It's that time of the year and feeling in the need of superficiality mixed with royalty, Nazi's and eurotrash here's my contribution. Within the next two days the twinkliest stars filmdom has to offer will be making the long journey to Europe (or as many call it, "France") to descend upon their raggedy-toothed, chain-smoking old-world counterparts. from the Croisette to the Corniche No, it's not a declaration of cosmetic warfare, it's the 2011 Cannes Film festival, aka the first day of the jetset summer (or, at least, the beginning of a fresh, 12-month-long cycle of bellinis and bikinis, for the right people in the right places). Though you might be forgiven for thinking that the point of the whole thing is for audiences to view and absorb the latest masterworks from the world's leading directors (Woody Allen's kicking it off with his latest, Midnight in Paris, while Lars Von Trier's premiering apocalyptic romance Melancholia), that would be to miss out on the real news of the coming weeks: who wore what, where, how and with whom. Yes, Cannes is something of an annual fashion show, with its main runway, the Promenade de la Croisette typically packed with the summer smart-casual looks. Of course it's the women that are going to get all the press, with their Balmain-this and glittery-vintage-that, but there's also a wonderful tradition of male dress that's typified by Cannes, a kind of Riviera snappiness that's remained much the same since the mid-20th century. Think Cary Grant in Hitchcock's To Catch A Thief, dandling around Côte D'Azur towns in a linen jacket, open-necked shirt and knotted cravat. Or Sean Connery in Cannes for the premiere of The Hill in 1965, surrounded by bikini-clad beauties and wearing a striped Hawaiian shirt and white chinos.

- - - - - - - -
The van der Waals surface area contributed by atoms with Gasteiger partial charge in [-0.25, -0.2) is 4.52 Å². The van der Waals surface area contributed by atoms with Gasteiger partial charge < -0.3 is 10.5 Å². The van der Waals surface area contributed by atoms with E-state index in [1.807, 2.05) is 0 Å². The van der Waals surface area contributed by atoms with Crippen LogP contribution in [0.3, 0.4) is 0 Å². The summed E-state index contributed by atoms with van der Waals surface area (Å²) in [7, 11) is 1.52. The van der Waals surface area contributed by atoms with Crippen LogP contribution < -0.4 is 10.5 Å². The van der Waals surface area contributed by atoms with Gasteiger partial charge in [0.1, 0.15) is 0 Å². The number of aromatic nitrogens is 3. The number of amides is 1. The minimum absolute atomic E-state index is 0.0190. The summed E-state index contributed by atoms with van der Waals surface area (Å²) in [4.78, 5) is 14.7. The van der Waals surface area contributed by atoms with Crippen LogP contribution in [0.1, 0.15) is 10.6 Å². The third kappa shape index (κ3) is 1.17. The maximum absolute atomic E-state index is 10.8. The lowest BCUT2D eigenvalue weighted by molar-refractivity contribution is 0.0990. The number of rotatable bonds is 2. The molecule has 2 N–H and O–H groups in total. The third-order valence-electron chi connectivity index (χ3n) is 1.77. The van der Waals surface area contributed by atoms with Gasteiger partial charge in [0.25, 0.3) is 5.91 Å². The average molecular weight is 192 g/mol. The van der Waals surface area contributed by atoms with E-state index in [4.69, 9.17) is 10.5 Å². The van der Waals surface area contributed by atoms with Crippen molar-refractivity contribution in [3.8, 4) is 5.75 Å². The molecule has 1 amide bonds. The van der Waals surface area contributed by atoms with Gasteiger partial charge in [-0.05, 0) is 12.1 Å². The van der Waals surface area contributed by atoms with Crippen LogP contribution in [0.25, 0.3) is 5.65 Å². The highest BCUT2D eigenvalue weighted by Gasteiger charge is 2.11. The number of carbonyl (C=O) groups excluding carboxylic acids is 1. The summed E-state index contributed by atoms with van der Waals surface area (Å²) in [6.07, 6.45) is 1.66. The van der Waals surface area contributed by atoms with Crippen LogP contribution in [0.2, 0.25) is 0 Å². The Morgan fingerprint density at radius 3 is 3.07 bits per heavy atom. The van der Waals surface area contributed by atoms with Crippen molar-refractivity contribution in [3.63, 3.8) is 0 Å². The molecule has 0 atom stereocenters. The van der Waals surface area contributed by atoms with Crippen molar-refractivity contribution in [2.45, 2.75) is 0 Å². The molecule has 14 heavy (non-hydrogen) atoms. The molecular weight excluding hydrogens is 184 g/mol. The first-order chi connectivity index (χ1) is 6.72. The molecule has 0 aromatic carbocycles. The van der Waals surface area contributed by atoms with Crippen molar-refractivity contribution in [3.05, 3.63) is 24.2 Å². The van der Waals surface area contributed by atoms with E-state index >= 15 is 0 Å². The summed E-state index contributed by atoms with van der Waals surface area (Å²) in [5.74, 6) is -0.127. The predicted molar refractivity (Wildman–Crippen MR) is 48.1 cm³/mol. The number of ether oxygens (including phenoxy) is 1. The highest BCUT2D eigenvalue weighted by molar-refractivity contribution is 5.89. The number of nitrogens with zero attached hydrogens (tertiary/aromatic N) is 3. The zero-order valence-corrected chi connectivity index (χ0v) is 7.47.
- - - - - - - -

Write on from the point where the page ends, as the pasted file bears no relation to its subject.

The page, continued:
But also attending Cannes will be Doti Fayed to spread the word about his documentary over Diana's death. Conspiracy theories abound but this is quite chilling. I bring this up because at Shakespeare and company, the iconic bookstore on the Left Bank, Leighton and I did an event a few years ago. Poor Leighton missed the Metro connection and was late so in the meantime I invited my friend, Jean Mulés the retired head of the Brigade Criminelle, the elite homicide unit, to say a few words. I wanted to stall the crowd and he'd helped on my research for my book set in Sept 97 a few weeks after Diana's death. Monsieur Mulés graciously stood at the microphone and instead of a few words, at the crowds begging after he revealed his role in the Diana investigation, spoke for fifteen minutes. And what did he say? Of course it was all in French but he answered the big questions - Was there a conspiracy? Did the Royals engineer Diana's death? What about that Fiat Uno seen speeding away in the tunnel? According to Mulés, after a ten year investigation and exhaustive search of 2,573 Fiat Uno registered owners and thousands of interviews, he and his team found no evidence that he could present in a court of law to indicate anything other that the driver, Henri Paul (who wasn't scheduled for work, had been drinking) caused the accident due to being under the influence of drugs and alcohol. Notice his words carefully, he has always prefaced his explanations with the caveat 'no evidential findings' to indicate malice of forethought or premeditation. There you have it and if you believe in conspiracy theories the field is open. Cara- Tuesday